Surgical Weight Loss: Options, Benefits and Risks
While regular exercise and a healthy diet is recognized as the ideal way to maintain a normal , there are some individuals for whom weightloss surgery or bariatric surgery is the only option remaining.
People who are morbidly obese and have tried and failed to lose using conventional methods are turning to surgical weight loss as a solution. Bariatric surgery is recommended only for people with severe obesity; that is, with a body mass index above 40.
Weight loss surgery is also offered to people with BMI between 35 and 40 if they also suffer from obesity-related health problems such as diabetes or sleep apnea.
Surgical Weight Loss Options
When diet, exercise or loss medications are not enough to reach and maintain a healthy weight, people who suffer from severe obesity can resort to a number of surgical options for loss:
Gastric Bypass. A gastric bypass allows you to lose in two ways: first, by limiting the amount of food ingested and second, by reducing the amount of nutrients you absorb from your food. This is done by creating a smaller stomach pouch which is attached to the lower part of the small intestine. The smaller stomach holds less food so you feel full sooner. Also, fewer calories are absorbed because the food bypasses a portion of the stomach and small intestine.
Lap Banding. This surgical weight loss procedure uses an adjustable band inserted in the stomach to give a feeling of fullness and limit the amount of food consumed. The lap band can be tailor-made for the patient. It is also adjustable after surgery so that you can eat more or less food as needed.
Gastric sleeve. This type of stomach reduction surgery is one of the newer options for surgical loss. It makes the stomach smaller by removing up to 85% of the stomach, leaving only a narrow, banana-shaped tube. With a smaller stomach, you will feel full even with less food. This loss surgical procedure is safer compared to gastric bypass because it does not rearrange the digestive anatomy. It may also be safer than lap banding since no foreign objects are introduced into the digestive system.
Benefits of Surgical Weight Loss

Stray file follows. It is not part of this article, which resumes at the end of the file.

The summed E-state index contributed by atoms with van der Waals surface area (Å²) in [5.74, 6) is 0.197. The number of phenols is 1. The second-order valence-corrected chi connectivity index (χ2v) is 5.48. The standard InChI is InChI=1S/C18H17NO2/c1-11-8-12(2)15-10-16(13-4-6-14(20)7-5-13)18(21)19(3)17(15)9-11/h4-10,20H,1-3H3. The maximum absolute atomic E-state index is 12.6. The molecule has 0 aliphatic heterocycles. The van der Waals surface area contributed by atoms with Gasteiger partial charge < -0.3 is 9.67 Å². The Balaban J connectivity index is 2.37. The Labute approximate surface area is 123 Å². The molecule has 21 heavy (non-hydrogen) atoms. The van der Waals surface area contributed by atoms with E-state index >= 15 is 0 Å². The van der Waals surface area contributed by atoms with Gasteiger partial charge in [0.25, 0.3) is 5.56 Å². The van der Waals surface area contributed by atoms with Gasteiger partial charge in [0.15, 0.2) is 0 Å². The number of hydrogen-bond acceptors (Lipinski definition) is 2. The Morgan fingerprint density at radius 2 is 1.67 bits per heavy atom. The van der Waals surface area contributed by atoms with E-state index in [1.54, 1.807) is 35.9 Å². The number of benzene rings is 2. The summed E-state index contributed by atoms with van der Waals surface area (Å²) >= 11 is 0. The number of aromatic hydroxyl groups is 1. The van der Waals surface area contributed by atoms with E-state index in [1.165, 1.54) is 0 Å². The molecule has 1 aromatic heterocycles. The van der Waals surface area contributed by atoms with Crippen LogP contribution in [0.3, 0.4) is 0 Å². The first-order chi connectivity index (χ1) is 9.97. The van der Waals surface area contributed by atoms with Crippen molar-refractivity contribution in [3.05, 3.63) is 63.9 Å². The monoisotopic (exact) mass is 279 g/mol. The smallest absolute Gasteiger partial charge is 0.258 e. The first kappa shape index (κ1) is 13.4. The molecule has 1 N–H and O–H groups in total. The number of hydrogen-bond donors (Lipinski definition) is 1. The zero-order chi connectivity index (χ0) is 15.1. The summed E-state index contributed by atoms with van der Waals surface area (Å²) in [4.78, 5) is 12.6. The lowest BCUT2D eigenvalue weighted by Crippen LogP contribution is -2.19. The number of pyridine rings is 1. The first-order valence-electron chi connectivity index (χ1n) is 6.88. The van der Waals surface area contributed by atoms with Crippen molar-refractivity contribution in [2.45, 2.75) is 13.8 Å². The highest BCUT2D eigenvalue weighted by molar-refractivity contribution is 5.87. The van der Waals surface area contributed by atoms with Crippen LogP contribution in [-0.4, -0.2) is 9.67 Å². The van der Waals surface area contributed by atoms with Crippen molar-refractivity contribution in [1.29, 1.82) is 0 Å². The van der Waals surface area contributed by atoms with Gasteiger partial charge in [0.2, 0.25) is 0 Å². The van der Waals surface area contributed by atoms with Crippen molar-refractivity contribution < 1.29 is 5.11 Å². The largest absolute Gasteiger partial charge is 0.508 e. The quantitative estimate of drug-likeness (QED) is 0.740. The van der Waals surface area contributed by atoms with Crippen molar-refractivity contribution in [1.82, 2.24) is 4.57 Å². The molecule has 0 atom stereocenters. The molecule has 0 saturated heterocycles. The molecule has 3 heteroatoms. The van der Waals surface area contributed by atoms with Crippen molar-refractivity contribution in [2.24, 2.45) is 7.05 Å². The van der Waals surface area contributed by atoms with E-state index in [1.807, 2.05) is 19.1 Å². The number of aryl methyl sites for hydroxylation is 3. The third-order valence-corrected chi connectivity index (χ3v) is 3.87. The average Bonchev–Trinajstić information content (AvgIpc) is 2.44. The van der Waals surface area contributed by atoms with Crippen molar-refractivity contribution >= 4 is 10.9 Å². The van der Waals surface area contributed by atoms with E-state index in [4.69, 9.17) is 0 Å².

Quick and effective loss. Most patients start to lose immediately following surgery. In general, patients lose rapidly within 6 months to one year. Weight loss often continues until two years after the surgical procedure., and few patients regain it.
Improved health conditions. A number of studies found that loss surgery can return blood sugar levels to normal in patients with type 2 diabetes. There is also an improvement in obesity-related health conditions such as sleep apnea and high blood pressure.
Psychosocial adjustment. As patients reach a more normal , their self-esteem and self-image also improve and they are better able to function in society.
Risks of Surgical Weight Loss
Side effects. Patients may experience vomiting, nausea, diarrhea, flatulence, and dizziness.
Nutritional deficiencies. Surgical loss may be accompanied by nutritional deficiencies including anemia and osteoporosis.
Complications. After loss surgery, some patients may suffer from complications such as abdominal hernias, infections, gallstones, or breakdown of the staple line used to make the stomach smaller.
Lifestyle changes. Bariatric surgery often requires permanent lifestyle changes for significant and lasting loss.
3 thoughts on “Surgical Weight Loss: Options, Benefits and Risks”
Bariatric surgery or any other loss operation calls for experienced surgeons,you sure don’t want to carry real-life experiments on your body.
I am skeptical of any -loss surgeries bcoz , if you think rationally, it creates an imbalance in the digestive system and complications are all but natural. I would rather go for loss pills. Very nice and insightful post , Bill.
I have some friends who have had the Gastric Bypass and they have all had complications of one kind or another. They all just seem to not feel good after the surgery. If they eat too much to a time, they get sick. I know that this is not always the case for this surgery, but I do not know of anyone who has felt right after it.